New York Yankees: The day Hideki Matsui introduced himself to the Bronx

Alexander Wilson
New York Yankees, Yankees, Hideki Matsui
Jun 22, 2014; Bronx, NY, USA; Former New York Yankee Hideki Matsui (55) during Old Timers Day at Yankee Stadium. Mandatory Credit: Anthony Gruppuso-USA TODAY Sports

Many years ago, when the digital scoreboard was in the shape of a baseball diamond, the New York Yankees watched a legend step up to the plate for the first time.

About 17 years ago, the New York Yankees were holding a 3-1 lead over the Minnesota Twins when Japanese-born Hideki Matsui stepped up the plan for the second time wearing pinstripes. At 29-years-old, Matsui had one at-bat to his name, but it was that moment that sparked an illustrious career, highlighted by home runs and incredible plays.

On that day, at that moment, Matsui launched a classic inside changeup over the right-field fence, rounding the bases for the first time. The young outfielder played ten years at the Major League level, never dipping below a .274 batting average with the Yankees. His two All-Star appearances in the first two seasons of his MLB career seem almost to transcend the nature of his career. He was an All-Star just twice over ten years, which is mind-blowing, considering how instrumental he was to the Yankees’ team.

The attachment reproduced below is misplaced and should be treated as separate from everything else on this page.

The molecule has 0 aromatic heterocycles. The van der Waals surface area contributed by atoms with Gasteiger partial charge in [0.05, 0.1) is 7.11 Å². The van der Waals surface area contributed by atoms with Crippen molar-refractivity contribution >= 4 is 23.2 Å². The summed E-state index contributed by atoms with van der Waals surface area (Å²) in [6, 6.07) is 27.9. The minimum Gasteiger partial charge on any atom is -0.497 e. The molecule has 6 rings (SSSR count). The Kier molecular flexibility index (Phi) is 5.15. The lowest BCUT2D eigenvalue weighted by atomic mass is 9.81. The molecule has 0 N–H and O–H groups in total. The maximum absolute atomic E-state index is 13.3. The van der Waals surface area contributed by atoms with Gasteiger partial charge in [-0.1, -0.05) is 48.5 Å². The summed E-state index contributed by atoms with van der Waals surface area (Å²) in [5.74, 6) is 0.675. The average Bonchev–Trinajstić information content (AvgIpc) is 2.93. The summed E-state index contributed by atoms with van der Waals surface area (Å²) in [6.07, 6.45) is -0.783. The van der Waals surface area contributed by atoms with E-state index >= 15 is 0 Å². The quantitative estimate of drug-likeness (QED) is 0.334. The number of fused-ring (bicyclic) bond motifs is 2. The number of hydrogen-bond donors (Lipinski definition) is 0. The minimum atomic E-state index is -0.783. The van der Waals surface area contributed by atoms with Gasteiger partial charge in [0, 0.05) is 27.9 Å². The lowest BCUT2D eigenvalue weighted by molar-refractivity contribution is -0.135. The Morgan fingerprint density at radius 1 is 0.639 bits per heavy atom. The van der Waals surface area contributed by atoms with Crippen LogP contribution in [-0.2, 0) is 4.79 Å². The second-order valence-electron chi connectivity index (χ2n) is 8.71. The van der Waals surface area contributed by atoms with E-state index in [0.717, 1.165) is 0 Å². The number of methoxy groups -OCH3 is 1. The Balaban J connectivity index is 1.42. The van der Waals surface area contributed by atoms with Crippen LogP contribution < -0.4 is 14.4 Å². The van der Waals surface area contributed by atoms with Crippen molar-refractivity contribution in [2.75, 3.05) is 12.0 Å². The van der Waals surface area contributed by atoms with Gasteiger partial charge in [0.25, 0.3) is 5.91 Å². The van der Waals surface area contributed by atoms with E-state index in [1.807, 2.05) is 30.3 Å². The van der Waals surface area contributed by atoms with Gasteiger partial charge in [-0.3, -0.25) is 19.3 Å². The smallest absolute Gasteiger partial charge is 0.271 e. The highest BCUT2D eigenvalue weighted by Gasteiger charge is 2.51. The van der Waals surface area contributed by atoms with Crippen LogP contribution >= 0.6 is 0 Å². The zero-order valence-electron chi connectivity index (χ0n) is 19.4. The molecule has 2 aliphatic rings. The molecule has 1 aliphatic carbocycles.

A look back at Matsui’s history:

Having been born on June 6, 1974, Matsui was Japan’s perfect prospect. He began playing baseball at the age of three, following in his father’s footsteps. After years of playing recreationally, he joined his first-team at the age of 10. Having applied all of his focus to the sport, Matsui began to climb the ranks. He was always an incredibly quiet yet hyper-focused athlete, prioritizing improvement, and elevation.

Interestingly, Hideki played at the hot corner as a child, showing off his quick hands and sure-fire glove. He was a natural, as every youth-baseball coach would likely have said.

Considering to be a slugger, Matsui’s style of hitting was unique, pulling the ball in a left stance, a bit similar to Ichiro Suzuki. The Japanese stud found sluggers to be the most intriguing type of hitters, and he managed to replicate their success, posting a career-high 31 homers in 2004. While that might not seem like a lot, baseball back then was a bit different, featuring less juiced baseballs and a more instinctual approach.

Modern times see teams like the Yankees focus on hitting long-balls and slugging, virtually guaranteeing run-production. Nonetheless, Matsui’s career was extraordinary, and he should earn a plack in center field one day.